Open Innovation is a popular model to use for accelerating the development and adoption of innovation through optimal collaboration. The key being that it uses cross organisation collaboration, not just internal collaboration in the development and distribution of innovations.
Open Innovation, sometimes called Collaborative Innovation, is “a distributed innovation process based on purposively managed knowledge flows across organisational boundaries” – Chesbrough and Rogers (2014)
AgriFutures Australia have identified in “From ideas to impact. A revitalised collaborative innovation model for Australian agriculture (2021).” a best practice methodology for challenge-led and open innovation for rural industries in Australia.
“In an Open Innovation program, organisations collaborate with external parties (for example other organisations, startups, researchers, government or even individuals) to create greater value than they could on their own.” – AgriFutures (2021)
In the AgriFutures document they recognise that elements of their proposed methodology have been tested and used extensively around the world in best practice innovation programs, but that their use and implementation in Australian Agricultural Research and Development is largely untested.
“The Research and Development Corporations (RDCs), sitting at the cross-section of government, researchers and producers, are uniquely positioned to pilot this model, to refine it, and to drive its adoption at scale. Doing so will markedly increase the translation of research into game-changing innovations, and will allow Australian agriculture to respond to this decade’s economic, environmental and social imperatives.” – AgriFutures (2021)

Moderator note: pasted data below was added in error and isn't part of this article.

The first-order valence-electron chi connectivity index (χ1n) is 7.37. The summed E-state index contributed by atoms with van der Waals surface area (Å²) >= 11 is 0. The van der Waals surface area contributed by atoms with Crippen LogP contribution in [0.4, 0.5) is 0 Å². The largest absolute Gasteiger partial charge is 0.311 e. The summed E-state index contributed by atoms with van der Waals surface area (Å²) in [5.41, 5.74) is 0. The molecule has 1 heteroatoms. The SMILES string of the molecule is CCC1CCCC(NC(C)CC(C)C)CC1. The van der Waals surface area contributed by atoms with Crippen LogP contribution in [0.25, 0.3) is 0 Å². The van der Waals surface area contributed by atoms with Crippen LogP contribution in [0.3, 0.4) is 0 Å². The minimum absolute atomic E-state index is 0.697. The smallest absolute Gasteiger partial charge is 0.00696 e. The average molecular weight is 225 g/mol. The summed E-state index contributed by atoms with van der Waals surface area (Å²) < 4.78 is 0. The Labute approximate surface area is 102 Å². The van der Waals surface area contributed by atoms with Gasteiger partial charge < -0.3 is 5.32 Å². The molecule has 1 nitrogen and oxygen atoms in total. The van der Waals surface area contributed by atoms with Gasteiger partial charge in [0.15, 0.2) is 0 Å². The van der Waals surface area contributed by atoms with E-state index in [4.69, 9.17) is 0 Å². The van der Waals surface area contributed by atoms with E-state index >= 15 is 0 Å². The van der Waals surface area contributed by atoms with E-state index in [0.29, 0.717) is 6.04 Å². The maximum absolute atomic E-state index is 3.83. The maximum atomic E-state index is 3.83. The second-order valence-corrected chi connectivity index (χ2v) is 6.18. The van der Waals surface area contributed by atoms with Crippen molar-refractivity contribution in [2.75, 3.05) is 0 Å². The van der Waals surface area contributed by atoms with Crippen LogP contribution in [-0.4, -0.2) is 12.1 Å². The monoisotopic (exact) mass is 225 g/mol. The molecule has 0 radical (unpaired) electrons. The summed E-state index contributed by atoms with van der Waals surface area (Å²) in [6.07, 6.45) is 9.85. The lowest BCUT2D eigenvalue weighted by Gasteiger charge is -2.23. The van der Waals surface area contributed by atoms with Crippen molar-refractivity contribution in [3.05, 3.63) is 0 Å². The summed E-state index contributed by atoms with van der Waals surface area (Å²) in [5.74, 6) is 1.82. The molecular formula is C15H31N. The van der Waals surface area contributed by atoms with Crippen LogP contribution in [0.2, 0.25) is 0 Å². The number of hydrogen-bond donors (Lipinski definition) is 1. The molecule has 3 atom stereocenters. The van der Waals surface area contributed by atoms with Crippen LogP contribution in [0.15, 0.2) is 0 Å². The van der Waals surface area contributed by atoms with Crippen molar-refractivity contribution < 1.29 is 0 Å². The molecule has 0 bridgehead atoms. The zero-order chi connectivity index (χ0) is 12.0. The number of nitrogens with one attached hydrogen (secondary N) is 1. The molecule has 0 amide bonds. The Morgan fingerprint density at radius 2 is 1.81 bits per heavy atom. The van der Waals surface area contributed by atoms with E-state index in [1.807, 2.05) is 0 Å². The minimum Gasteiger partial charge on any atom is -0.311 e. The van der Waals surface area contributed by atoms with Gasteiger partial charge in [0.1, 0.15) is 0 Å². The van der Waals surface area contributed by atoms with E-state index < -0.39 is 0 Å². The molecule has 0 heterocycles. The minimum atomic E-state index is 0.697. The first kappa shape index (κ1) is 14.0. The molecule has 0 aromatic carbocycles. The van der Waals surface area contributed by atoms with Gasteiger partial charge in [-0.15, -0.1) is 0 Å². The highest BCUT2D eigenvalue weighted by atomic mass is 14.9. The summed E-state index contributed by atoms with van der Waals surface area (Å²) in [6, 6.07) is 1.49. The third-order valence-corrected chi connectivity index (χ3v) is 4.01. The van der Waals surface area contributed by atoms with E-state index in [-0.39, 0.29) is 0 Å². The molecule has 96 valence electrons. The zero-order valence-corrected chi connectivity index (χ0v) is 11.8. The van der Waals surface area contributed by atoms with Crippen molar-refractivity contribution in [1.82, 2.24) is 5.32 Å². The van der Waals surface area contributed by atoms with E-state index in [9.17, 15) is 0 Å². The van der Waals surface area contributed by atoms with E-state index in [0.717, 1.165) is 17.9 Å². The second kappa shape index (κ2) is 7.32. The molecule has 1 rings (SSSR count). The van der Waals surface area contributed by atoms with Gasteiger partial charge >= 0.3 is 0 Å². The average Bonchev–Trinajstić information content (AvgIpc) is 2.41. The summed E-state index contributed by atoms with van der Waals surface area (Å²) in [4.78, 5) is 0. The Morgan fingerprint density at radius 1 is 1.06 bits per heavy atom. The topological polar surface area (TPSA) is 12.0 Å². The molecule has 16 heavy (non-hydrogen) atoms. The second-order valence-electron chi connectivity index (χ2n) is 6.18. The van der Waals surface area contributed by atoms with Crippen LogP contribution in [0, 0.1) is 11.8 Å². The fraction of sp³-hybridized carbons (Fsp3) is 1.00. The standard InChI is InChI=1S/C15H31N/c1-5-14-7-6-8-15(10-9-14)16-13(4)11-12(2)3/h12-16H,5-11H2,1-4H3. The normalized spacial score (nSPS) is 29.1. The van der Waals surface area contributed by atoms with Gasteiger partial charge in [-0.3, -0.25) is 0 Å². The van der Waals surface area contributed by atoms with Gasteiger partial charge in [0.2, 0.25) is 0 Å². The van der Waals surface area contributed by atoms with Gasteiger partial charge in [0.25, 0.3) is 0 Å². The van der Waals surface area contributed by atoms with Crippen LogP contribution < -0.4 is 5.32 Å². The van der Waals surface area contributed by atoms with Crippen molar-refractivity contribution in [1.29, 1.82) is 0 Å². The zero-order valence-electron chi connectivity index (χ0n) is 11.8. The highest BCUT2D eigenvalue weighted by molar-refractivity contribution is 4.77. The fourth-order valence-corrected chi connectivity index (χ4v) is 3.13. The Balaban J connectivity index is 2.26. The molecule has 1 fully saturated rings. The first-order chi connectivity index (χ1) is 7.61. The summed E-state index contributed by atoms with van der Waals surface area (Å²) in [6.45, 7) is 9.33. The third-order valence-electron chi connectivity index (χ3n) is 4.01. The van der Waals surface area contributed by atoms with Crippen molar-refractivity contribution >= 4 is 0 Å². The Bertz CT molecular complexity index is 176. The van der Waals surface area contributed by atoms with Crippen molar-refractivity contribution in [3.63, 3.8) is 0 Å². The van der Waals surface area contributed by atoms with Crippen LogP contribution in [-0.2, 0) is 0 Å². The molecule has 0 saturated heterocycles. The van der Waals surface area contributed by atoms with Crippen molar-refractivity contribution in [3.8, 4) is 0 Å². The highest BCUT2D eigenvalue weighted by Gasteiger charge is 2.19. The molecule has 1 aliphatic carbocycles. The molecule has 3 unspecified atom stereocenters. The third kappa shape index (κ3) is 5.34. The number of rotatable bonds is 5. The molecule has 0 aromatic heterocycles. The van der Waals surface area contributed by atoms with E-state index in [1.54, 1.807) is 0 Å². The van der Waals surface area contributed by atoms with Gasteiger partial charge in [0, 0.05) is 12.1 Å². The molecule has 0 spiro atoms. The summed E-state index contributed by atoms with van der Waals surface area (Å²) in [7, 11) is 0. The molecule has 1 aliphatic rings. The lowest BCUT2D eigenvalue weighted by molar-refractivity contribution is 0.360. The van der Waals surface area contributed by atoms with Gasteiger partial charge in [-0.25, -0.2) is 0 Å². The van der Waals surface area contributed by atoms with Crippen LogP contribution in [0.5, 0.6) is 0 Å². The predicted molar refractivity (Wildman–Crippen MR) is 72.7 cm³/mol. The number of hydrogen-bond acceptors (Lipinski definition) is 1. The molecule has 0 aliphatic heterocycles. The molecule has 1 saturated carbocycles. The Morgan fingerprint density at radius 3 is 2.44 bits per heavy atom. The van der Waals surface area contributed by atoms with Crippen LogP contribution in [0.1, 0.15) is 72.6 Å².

Open Innovation occurs by overlapping Innovation with Collaboration. Key challenges for participating organisations is that they must be ‘Innovative’ whilst at the same time being ‘Collaborative’. In taking on such challenges the organisations involved recognise that different organisations can provide expertise and resources that creates a greater likelihood of innovation occurring and being adopted, than if they operated alone.
Dr Henry Chesbrough initially coined the term “Open Innovation” and his research as educational director of the Garwood Center for Corporate Innovation at Berkeley Haas focuses on technology management and innovation strategy. See Dr Chesbrough provide insights on Open Innovation in the YouTube video below.
Lamb et al, AgriFutures (2021) identified six very useful guiding principles for a pilot in an Australian agricultural context:
“Guiding principles for a pilot
It is highly recommended that any organisation endeavouring to pilot this methodology takes into account the following guiding principles:
Obtain executive sponsorship and active endorsement of the program from the highest possible levels.
Keep investment low while uncertainty is high. Start small and scale what works.
Collaborate with a close group of highly motivated organisations in the first instance; a working group with a small number of decision-makers can be nimble and responsive.
Be prepared to adjust the methodology in-flight.
Collect stories and artefacts and share the journey as it unfolds. Outcomes are important, as is communicating new mindsets and ways of working.
Capture lessons learned at the conclusion of the program and use these to inform subsequent iterations of the methodology.”